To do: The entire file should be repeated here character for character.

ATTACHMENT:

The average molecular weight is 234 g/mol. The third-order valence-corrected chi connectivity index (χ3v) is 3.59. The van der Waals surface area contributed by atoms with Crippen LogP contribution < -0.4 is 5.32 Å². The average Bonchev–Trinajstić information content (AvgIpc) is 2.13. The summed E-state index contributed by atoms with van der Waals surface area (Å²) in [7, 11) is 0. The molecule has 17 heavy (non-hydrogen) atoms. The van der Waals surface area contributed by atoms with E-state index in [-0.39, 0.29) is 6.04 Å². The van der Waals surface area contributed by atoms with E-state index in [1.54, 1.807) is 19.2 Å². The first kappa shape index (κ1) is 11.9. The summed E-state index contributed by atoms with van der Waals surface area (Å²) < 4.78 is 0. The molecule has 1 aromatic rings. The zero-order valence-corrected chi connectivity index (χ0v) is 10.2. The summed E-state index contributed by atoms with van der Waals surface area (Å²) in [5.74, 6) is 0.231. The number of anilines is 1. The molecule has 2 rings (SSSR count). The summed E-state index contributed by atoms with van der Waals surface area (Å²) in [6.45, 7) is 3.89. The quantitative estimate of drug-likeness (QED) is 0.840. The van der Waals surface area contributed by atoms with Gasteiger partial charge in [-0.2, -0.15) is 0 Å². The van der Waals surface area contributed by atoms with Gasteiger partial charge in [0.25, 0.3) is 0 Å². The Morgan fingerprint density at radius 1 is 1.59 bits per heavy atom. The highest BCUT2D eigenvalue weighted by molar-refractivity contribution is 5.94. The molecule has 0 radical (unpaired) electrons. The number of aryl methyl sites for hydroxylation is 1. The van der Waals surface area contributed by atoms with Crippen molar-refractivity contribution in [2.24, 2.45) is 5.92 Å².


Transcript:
The average molecular weight is 234 g/mol. The third-order valence-corrected chi connectivity index (χ3v) is 3.59. The van der Waals surface area contributed by atoms with Crippen LogP contribution < -0.4 is 5.32 Å². The average Bonchev–Trinajstić information content (AvgIpc) is 2.13. The summed E-state index contributed by atoms with van der Waals surface area (Å²) in [7, 11) is 0. The molecule has 17 heavy (non-hydrogen) atoms. The van der Waals surface area contributed by atoms with E-state index in [-0.39, 0.29) is 6.04 Å². The van der Waals surface area contributed by atoms with E-state index in [1.54, 1.807) is 19.2 Å². The first kappa shape index (κ1) is 11.9. The summed E-state index contributed by atoms with van der Waals surface area (Å²) < 4.78 is 0. The molecule has 1 aromatic rings. The zero-order valence-corrected chi connectivity index (χ0v) is 10.2. The summed E-state index contributed by atoms with van der Waals surface area (Å²) in [5.74, 6) is 0.231. The number of anilines is 1. The molecule has 2 rings (SSSR count). The summed E-state index contributed by atoms with van der Waals surface area (Å²) in [6.45, 7) is 3.89. The quantitative estimate of drug-likeness (QED) is 0.840. The van der Waals surface area contributed by atoms with Gasteiger partial charge in [-0.2, -0.15) is 0 Å². The van der Waals surface area contributed by atoms with Gasteiger partial charge in [0.25, 0.3) is 0 Å². The Morgan fingerprint density at radius 1 is 1.59 bits per heavy atom. The highest BCUT2D eigenvalue weighted by molar-refractivity contribution is 5.94. The molecule has 0 radical (unpaired) electrons. The number of aryl methyl sites for hydroxylation is 1. The van der Waals surface area contributed by atoms with Crippen molar-refractivity contribution in [2.24, 2.45) is 5.92 Å².